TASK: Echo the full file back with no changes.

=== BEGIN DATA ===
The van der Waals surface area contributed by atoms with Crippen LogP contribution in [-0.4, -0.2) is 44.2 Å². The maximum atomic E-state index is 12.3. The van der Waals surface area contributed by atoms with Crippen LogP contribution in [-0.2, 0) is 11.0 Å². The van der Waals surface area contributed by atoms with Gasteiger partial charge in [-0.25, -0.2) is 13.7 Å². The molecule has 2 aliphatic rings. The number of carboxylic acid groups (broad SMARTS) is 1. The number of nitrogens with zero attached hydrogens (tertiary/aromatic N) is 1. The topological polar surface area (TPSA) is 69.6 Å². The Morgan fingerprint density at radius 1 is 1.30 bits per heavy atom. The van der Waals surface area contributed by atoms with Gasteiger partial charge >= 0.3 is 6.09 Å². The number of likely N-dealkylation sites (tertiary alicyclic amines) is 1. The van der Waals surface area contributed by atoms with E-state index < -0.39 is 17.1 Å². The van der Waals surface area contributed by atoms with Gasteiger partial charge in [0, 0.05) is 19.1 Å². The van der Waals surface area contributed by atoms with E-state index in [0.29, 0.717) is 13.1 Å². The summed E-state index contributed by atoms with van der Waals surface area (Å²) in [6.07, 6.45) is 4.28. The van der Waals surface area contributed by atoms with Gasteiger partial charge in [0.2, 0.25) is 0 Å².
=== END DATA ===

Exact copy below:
The van der Waals surface area contributed by atoms with Crippen LogP contribution in [-0.4, -0.2) is 44.2 Å². The maximum atomic E-state index is 12.3. The van der Waals surface area contributed by atoms with Crippen LogP contribution in [-0.2, 0) is 11.0 Å². The van der Waals surface area contributed by atoms with Gasteiger partial charge in [-0.25, -0.2) is 13.7 Å². The molecule has 2 aliphatic rings. The number of carboxylic acid groups (broad SMARTS) is 1. The number of nitrogens with zero attached hydrogens (tertiary/aromatic N) is 1. The topological polar surface area (TPSA) is 69.6 Å². The Morgan fingerprint density at radius 1 is 1.30 bits per heavy atom. The van der Waals surface area contributed by atoms with Gasteiger partial charge >= 0.3 is 6.09 Å². The number of likely N-dealkylation sites (tertiary alicyclic amines) is 1. The van der Waals surface area contributed by atoms with E-state index < -0.39 is 17.1 Å². The van der Waals surface area contributed by atoms with Gasteiger partial charge in [0, 0.05) is 19.1 Å². The van der Waals surface area contributed by atoms with E-state index in [0.29, 0.717) is 13.1 Å². The summed E-state index contributed by atoms with van der Waals surface area (Å²) in [6.07, 6.45) is 4.28. The van der Waals surface area contributed by atoms with Gasteiger partial charge in [0.2, 0.25) is 0 Å².